The Caribou People

Madison Roberts

Alaska, a state referred to as America’s last frontier, was heavily affected by the relaxed attitude of America’s 45th Presidential Administration. Under former President Trump’s lead, plans like the Coastal Plains Oil and Gas Program were put into motion and finalized. This program allowed a section of the Arctic National Wildlife Refuge (ANWR) in Alaska’s northeast to be leased to bidding oil companies for future use. The program was finalized in August of 2020 as one of the administration’s final environmental ruinations.  However, the story does not end with just a loss of environmental resources. Instead, the Coastal Plains Oil and Gas Program could affect so much more, as it could mean an end to the Gwich’in, the Caribou people of Alaska.

            The Gwich’in are one of the northernmost Indian Nation in America and have tribes in northeast Alaska, the northern Yukon, and Northwest Territories in Canada. While Gwich’in directly translates to “people of the land” they often refer to themselves as the caribou people. The reason for this is that 9000 Gwich’in people live along a migratory route for the Porcupine Caribou Herd. The Gwich’in have depended on the Porcupine Caribou Herd for thousands of years, and the herd provides them with food, clothing, and tools. More importantly the herd is a source of their cultural identity and is part of what makes them Gwich’in.

            The migratory route of the Porcupine Caribou Herd spans all across the Yukon and Alaska am dos traveled by 169,000 caribou. However, that route is jeopardized by the Coastal Plains Oil and Gas Program. The reason for this is that these caribou begin their route each spring on the very ground that the program is leasing and selling to bidders for oil drilling. For the caribou and the Gwich’in the coastal plains aren’t ground covering untapped oil. The coastal plains are the caribou birthing place and nursing grounds, a place so integral to Gwich’in and Caribou life that the Gwich’in call it “lizhik Gwats’ an Gwandaii Goodlit” or The Sacred Place Where Life Begins. By opening up the coastal plains to oil drilling and leasing the Trump Administration has placed the lives of the Porcupine Caribou Herd at risk, and in turn the lives of the Gwich’in.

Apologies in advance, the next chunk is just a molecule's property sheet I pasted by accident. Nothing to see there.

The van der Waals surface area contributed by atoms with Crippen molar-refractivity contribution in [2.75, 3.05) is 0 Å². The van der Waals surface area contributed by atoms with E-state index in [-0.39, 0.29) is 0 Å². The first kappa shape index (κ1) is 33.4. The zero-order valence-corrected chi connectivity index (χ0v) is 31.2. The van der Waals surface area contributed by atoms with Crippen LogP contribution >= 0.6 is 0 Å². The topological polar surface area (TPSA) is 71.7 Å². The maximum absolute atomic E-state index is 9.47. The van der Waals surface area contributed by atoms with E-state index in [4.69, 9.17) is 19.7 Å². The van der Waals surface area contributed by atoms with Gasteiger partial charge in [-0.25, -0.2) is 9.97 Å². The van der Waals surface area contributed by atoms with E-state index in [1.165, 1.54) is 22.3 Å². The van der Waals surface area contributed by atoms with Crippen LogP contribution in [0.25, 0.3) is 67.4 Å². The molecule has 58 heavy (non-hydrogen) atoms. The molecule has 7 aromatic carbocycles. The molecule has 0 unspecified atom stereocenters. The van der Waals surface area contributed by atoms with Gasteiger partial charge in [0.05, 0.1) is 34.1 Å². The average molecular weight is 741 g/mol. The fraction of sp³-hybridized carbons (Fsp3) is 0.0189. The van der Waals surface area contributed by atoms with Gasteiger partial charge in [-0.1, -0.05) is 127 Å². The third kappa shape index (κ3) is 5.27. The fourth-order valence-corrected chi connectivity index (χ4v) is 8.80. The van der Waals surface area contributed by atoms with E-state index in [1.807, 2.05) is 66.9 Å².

The Trump Administration faced several challenges during the creation of the programs. The main argument involved the Gwich’in and the environmental strain that the program would place on the Porcupine Caribou Herd. However, many of the arguments given by commentators on the program were overlooked and ignored with the same excuse. That excuse being they were not selling the right to drill for the oil yet. The Administration claimed that by only leasing a right to survey the land, and not allowing that survey to proceed at certain times the caribou would not be affected. However, this leasing right to survey came with a right to do preliminary drilling tests so that oil companies could see if the land did indeed have the expected trove of black gold lurking beneath its surface. The scientists who support opponents of ANWR drilling have found evidence that even the seismic tests that will be used to survey the land could harm the pristine environment. The administration can claim that the leasing in this situation is the final result, but it is apparent that it is only a stepping stone to further disaster.

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